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Operation Moonshot proposals are scientifically unsound, experts argue

Proposals made by the government as part of Operation Moonshot could do more harm than good, a group of UK experts have argued in a new article published today by the BMJ.

Polymerase chain reaction (PCR) swab testing is a useful method of detecting SARS-CoV-2 virus in symptomatic patients but it is not without its limitations. PCR is not a test of infectiousness but instead detects trace amounts of viral genome sequence, which may be either live transmissible virus or fragments from previous infection. This means that when people with symptoms or recent exposure receive a positive PCR result, they will likely be infectious, however a positive result in someone who is asymptomatic, or with no known exposure could stem from a live or dead virus and so, does not determine infectiousness or transmission risk.

The idea of Moonshot is to frequently use new point-of-care tests across the whole population to detect asymptomatic disease. The Moonshot proposals are based on a computer model and not a real study. Whilst it has been reported that the model shows that “less accurate” tests are suitable for use in mass screening, this is not true. This publication points out that the model used assumes that tests used in Moonshot are very accurate at detecting only those who have infectious COVID-19, and are thus better than PCR.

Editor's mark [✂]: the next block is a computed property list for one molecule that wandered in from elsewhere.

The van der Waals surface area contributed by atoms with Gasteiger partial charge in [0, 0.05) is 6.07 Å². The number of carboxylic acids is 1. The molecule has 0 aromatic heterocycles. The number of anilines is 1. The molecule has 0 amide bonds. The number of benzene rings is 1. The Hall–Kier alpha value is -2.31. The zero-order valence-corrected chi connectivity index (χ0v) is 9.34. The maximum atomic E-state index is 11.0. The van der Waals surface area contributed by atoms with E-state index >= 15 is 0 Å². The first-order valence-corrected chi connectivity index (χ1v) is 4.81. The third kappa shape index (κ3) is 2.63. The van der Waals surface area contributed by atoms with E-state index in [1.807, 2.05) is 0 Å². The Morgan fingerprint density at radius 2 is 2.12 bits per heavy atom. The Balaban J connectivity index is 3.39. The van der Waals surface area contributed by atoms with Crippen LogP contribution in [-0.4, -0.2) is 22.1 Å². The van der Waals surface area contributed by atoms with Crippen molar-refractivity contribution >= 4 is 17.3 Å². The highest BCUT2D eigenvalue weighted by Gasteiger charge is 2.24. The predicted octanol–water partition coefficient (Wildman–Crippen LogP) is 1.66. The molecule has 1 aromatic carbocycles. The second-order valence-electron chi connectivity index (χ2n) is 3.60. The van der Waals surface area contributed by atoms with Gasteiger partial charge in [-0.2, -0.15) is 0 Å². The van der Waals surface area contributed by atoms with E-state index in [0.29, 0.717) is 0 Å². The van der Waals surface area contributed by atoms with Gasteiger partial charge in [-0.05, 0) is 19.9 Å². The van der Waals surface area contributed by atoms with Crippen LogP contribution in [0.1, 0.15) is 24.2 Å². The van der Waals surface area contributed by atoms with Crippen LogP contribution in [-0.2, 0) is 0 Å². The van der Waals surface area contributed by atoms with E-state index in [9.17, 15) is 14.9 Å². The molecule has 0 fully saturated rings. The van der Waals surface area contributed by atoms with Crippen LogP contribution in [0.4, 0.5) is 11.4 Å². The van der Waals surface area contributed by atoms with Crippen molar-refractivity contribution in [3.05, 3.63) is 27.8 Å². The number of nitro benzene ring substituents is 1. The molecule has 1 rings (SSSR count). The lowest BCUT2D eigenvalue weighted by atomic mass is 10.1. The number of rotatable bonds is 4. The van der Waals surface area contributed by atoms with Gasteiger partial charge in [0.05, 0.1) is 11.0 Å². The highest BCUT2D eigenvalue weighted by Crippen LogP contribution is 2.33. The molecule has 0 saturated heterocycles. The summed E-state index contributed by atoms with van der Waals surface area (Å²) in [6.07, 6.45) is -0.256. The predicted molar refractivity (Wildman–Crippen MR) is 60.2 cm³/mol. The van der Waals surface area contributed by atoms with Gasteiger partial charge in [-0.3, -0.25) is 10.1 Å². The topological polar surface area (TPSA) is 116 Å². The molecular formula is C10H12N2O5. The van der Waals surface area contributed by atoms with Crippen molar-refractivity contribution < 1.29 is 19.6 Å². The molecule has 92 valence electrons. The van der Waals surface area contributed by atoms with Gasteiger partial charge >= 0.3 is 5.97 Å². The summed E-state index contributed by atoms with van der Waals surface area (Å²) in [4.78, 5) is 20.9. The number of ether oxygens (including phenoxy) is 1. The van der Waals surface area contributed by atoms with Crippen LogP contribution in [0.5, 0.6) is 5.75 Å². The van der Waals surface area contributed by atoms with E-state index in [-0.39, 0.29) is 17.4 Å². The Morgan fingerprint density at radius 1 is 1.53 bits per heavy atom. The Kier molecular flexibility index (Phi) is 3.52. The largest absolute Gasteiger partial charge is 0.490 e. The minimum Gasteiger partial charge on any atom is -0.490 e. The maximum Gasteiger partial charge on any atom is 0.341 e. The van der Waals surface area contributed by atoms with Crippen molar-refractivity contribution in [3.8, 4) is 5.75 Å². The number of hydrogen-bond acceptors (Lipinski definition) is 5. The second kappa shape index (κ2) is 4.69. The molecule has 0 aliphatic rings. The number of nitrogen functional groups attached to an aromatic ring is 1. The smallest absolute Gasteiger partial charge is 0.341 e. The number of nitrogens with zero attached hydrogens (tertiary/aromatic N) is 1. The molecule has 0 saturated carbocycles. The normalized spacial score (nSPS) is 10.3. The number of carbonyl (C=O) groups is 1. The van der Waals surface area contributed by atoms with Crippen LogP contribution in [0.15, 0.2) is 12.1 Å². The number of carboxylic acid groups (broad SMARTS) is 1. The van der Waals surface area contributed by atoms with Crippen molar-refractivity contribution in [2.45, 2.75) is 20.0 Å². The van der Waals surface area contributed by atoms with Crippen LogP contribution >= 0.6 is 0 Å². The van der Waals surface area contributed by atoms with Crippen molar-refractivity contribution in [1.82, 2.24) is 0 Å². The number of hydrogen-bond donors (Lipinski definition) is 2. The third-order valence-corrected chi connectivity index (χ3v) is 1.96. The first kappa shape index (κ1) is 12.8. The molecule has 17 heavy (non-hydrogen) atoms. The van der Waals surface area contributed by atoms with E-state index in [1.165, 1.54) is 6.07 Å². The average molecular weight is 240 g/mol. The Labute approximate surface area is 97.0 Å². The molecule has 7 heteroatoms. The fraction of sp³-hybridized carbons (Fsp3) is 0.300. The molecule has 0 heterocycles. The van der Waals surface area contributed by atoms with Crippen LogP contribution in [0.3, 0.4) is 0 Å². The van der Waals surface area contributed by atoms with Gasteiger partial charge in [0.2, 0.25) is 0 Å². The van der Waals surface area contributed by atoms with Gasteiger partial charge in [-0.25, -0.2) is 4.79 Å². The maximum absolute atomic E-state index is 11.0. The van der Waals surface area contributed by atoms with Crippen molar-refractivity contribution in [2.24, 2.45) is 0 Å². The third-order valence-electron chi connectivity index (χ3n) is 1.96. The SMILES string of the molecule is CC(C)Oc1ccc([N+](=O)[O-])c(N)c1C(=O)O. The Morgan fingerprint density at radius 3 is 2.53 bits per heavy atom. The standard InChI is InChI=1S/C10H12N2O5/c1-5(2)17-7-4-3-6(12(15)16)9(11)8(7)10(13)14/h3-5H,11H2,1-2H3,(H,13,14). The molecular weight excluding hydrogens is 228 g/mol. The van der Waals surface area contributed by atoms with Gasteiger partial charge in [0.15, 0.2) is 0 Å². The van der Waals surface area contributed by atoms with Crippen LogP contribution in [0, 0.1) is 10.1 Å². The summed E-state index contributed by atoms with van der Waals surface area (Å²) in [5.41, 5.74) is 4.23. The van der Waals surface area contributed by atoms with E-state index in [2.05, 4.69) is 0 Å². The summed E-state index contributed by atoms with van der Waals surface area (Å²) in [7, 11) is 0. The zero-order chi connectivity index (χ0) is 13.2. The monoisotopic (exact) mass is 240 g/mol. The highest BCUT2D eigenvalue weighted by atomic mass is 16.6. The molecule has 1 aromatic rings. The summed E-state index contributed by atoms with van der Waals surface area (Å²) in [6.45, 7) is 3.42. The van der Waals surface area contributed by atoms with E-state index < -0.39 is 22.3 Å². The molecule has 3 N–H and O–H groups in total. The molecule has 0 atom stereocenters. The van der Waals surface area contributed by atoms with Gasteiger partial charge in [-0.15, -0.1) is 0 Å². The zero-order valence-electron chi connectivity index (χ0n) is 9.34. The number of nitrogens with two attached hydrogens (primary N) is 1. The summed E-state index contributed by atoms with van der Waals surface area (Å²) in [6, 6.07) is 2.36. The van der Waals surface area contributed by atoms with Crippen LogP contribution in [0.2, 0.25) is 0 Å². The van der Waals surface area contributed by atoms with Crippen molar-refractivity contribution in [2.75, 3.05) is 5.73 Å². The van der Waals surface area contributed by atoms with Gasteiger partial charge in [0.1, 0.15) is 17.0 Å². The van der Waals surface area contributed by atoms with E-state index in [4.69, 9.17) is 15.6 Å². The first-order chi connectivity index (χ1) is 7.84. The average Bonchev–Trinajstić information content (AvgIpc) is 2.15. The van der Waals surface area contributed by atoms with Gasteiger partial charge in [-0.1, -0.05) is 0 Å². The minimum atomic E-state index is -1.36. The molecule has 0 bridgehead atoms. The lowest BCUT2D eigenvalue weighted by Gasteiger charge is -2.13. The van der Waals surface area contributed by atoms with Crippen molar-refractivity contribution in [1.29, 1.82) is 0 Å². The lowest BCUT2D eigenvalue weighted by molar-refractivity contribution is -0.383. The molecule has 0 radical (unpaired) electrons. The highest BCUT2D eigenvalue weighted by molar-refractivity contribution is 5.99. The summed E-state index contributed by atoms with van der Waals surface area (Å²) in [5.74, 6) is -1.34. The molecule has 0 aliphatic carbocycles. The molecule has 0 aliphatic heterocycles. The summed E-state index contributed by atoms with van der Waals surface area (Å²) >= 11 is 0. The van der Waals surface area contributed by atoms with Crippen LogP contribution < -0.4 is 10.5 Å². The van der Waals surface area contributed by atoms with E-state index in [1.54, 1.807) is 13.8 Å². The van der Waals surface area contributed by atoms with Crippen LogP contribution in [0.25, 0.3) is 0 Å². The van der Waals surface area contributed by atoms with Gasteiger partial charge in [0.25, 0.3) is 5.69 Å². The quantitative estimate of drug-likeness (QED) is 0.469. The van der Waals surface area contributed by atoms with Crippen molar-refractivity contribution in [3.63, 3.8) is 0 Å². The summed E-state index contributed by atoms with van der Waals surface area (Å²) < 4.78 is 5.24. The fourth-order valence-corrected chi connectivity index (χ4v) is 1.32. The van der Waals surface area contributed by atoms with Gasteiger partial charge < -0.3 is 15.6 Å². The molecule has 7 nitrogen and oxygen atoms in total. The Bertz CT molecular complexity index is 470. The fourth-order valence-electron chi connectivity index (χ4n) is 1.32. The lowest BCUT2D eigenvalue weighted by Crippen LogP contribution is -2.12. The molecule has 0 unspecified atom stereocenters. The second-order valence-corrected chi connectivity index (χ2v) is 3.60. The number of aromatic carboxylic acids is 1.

Such tests do not yet exist, and experts argue that identifying the truly infectious and therefore those who must isolate, is not straightforward. As we have no gold standard way of telling infectious from non-infectious COVID-19, currently it is not even possible to see how well any new tests works at identifying infectious COVID-19.

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